2014 NFL Pro Bowl Draft

73b32195434112d0ea102ed76e5a1a66The NFL Pro Bowl Teams have been chosen. Check out which team your favorite player was drafted by:


Team Rice

Drew Brees – Saints (Team Captain)
Philip Rivers – Chargers
Alex Smith – Chiefs

LeSean McCoy – Eagles
DeMarco Murray – Cowboys
Matt Forte – Bears

Mike Tolbert – Panthers

Josh Gordon – Browns
Alshon Jeffery – Bears
Brandon Marshall – Bears
Larry Fitzgerald – Cardinals

Jimmy Graham – Saints
Tony Gonzalez – Falcons

Joe Thomas – Browns
Tyron Smith – Cowboys
Jordan Gross – Panthers

Ryan Kalil – Panthers
Nick Mangold – Jets

Jahri Evans – Saints
Ben Grubbs – Saints
Evan Mathis – Eagles

Robert Quinn – Rams (Team Captain)
Cameron Jordan – Saints
Cameron Wake – Dolphins

Kyle Williams – Bills
Jason Hatcher – Cowboys
Marcell Dareus – Bills

Robert Mathis – Colts
Justin Houston – Chiefs
John Abraham – Cardinals

Vontaze Burfict – Bengals
Derrick Johnson – Chiefs

Joe Haden – Browns
Brandon Flowers – Chiefs
Antonio Cromartie – Jets
Alterraun Verner – Titans

Eric Reid – 49ers
Jairus Byrd – Bills
Antrel Rolle – Giants

Stephen Gostkowski – Patriots

Johnny Hekker – Rams

Dexter McCluster – Chiefs

Justin Bethel – Cardinals

Matt Overton – Colts


Team Sanders

Andrew Luck – Colts
Cam Newton – Panthers
Nick Foles – Eagles

Jamaal Charles – Chiefs (Team Captain)
Eddie Lacy – Packers
Alfred Morris – Redskins

Marcel Reece – Raiders

Dez Bryant – Cowboys
A.J. Green – Bengals
Antonio Brown – Steelers
DeSean Jackson – Eagles

Jordan Cameron – Browns
Jason Witten – Cowboys

Duane Brown – Texans
Trent Williams – Redskins
Branden Albert – Chiefs

Mike Pouncey – Dolphins
Alex Mack – Browns

Logan Mankins – Patriots
Marshal Yanda – Ravens
Kyle Long – Bears

J.J. Watt – Texans (Team Captain)
Greg Hardy – Panthers
Mario Williams – Bills

Dontari Poe – Chiefs
Ndamukong Suh – Lions
Gerald McCoy – Buccaneers

Tamba Hali – Chiefs
Terrell Suggs – Ravens
Brian Orakpo – Redskins

Luke Kuechly – Panthers
Paul Posluszny – Jaguars

Patrick Peterson – Cardinals
Darrelle Revis – Buccaneers
Brent Grimes – Dolphins
Tim Jennings – Bears

Eric Berry – Chiefs
Eric Weddle – Chargers
T.J. Ward – Browns

Justin Tucker – Ravens

Brandon Fields – Dolphins

Cordarrelle Patterson – Vikings

Matthew Slater – Patriots

J.J. Janson – Panthers


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Do The Chiefs Already Have Another Tony Gonzalez?

Tony+Gonzalez+Denver+Broncos+v+Kansas+City+bW6hmIBt1HJlI remember the days of TG catching everything all over the field. He was magnificent, a true revolution to the TE position. So when trade talks were rumored that Tony could come back to Kansas City, I was truly hopeful they could find a way. Knowing this was imposable considering Atlanta would want far to much for him I was not all that surprised when the time came and then went with no deal done. Once the disappointment came and went, I started to think if KC fans would ever see another TE that could remotely fit the position that Gonzalez left behind, and I think I may have found him.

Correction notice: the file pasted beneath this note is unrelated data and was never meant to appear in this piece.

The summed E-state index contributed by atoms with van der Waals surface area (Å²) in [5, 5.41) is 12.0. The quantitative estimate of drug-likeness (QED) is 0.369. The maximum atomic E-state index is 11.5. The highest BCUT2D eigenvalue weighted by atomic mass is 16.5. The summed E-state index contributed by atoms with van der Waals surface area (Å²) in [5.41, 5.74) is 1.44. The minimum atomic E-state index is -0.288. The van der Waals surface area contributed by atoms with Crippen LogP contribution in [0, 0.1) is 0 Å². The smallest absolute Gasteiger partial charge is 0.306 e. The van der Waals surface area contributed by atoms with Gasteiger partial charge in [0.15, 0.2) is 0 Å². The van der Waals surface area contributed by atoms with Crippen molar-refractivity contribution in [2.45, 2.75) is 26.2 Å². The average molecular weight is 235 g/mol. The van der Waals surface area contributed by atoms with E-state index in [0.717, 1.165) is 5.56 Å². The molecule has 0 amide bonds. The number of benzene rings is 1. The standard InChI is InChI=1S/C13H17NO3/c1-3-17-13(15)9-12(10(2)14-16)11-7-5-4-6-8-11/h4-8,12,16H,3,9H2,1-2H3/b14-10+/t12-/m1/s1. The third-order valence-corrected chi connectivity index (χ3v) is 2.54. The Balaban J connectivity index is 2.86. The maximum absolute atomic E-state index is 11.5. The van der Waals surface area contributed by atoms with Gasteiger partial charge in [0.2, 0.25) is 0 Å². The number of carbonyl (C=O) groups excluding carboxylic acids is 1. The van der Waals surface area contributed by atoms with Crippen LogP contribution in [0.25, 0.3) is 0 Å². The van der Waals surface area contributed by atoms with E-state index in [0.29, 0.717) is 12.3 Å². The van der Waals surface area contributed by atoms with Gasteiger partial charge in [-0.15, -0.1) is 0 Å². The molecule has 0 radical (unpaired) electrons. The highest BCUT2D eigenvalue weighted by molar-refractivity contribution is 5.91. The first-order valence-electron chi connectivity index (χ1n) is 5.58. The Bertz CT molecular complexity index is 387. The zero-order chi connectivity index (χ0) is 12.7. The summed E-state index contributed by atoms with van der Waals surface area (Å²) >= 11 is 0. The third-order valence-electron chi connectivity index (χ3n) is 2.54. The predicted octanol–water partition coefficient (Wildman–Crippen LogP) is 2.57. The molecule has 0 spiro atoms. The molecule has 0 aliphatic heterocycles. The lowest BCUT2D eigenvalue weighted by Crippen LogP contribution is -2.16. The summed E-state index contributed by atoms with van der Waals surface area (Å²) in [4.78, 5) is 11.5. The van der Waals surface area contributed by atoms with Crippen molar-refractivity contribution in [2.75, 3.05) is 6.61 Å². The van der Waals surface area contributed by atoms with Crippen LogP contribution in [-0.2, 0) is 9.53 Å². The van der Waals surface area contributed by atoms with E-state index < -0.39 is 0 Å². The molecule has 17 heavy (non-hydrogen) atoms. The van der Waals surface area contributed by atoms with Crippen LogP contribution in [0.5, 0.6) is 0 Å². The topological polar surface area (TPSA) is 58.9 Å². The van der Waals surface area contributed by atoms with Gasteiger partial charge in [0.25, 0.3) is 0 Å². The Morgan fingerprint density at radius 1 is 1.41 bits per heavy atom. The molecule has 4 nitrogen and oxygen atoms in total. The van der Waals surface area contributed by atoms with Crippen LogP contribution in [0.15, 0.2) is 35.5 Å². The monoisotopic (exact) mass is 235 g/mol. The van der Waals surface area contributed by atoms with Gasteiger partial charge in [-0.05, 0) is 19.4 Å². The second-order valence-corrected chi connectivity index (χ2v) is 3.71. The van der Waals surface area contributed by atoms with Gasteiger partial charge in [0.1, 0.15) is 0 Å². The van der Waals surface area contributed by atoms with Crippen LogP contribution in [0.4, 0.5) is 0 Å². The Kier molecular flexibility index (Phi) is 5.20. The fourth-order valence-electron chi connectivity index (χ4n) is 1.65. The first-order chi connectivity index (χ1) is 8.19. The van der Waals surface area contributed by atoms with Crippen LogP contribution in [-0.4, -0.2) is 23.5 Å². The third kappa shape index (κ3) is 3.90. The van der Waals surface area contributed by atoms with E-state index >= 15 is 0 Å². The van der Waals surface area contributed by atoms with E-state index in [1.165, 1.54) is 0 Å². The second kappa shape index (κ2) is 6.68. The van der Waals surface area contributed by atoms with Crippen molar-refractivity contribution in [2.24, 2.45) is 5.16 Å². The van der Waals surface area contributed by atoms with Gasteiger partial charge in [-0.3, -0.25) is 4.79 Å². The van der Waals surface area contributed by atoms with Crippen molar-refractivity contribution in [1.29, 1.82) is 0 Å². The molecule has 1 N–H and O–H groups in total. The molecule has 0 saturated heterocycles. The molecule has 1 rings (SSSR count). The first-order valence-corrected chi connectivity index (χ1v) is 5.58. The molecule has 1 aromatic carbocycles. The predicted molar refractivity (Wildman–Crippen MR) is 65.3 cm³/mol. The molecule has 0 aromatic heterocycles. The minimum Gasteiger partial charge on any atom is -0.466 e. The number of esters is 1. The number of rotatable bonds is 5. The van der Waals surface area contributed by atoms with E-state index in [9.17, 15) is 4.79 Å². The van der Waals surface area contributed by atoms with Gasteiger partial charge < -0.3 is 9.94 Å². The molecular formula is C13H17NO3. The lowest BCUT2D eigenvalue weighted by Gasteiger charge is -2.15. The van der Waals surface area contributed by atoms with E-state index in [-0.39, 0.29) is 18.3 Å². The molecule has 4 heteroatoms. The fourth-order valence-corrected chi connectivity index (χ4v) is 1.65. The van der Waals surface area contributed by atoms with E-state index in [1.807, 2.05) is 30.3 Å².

Now don’t get me wrong, I am in no way saying if the Chiefs did this all things would be fixed. If they tried this it could potentially be a massive flop and you could be calling me an epic idiot after it all went terribly wrong. With that being said I think there’s a gigantic opportunity on this roster that the Chiefs are not taking advantage of. A opportunity that would not only solve a few problems with the offense but make this player finally show us why they pay him so much.

Who is this player? Well how about Dwayne Bowe? Bowe you say… Yes Bowe! So far this season he has not produced for this offense. Why you say? Well Alex Smith is the answer to that question. No, No, No, I’m not talking trash on Smith. I think he has been a fantastic fit for this offense. Problem is Bowe is big and slow which makes him an easy cover assignment for almost any NFL corner. He is not fast on his breaks and route running is not that crisp and clean and when he does run a fantastic route the corner can almost always catch right back up with him. Bowe is a type of WR you throw to his back shoulder, or up in the air and let him fight for it. Here lies the problem with Smith as his QB. Smith will not do any of that, he will not throw to Bowe unless he is completely open. How many times have you seen Bowe jump for a ball this season? ZERO!!!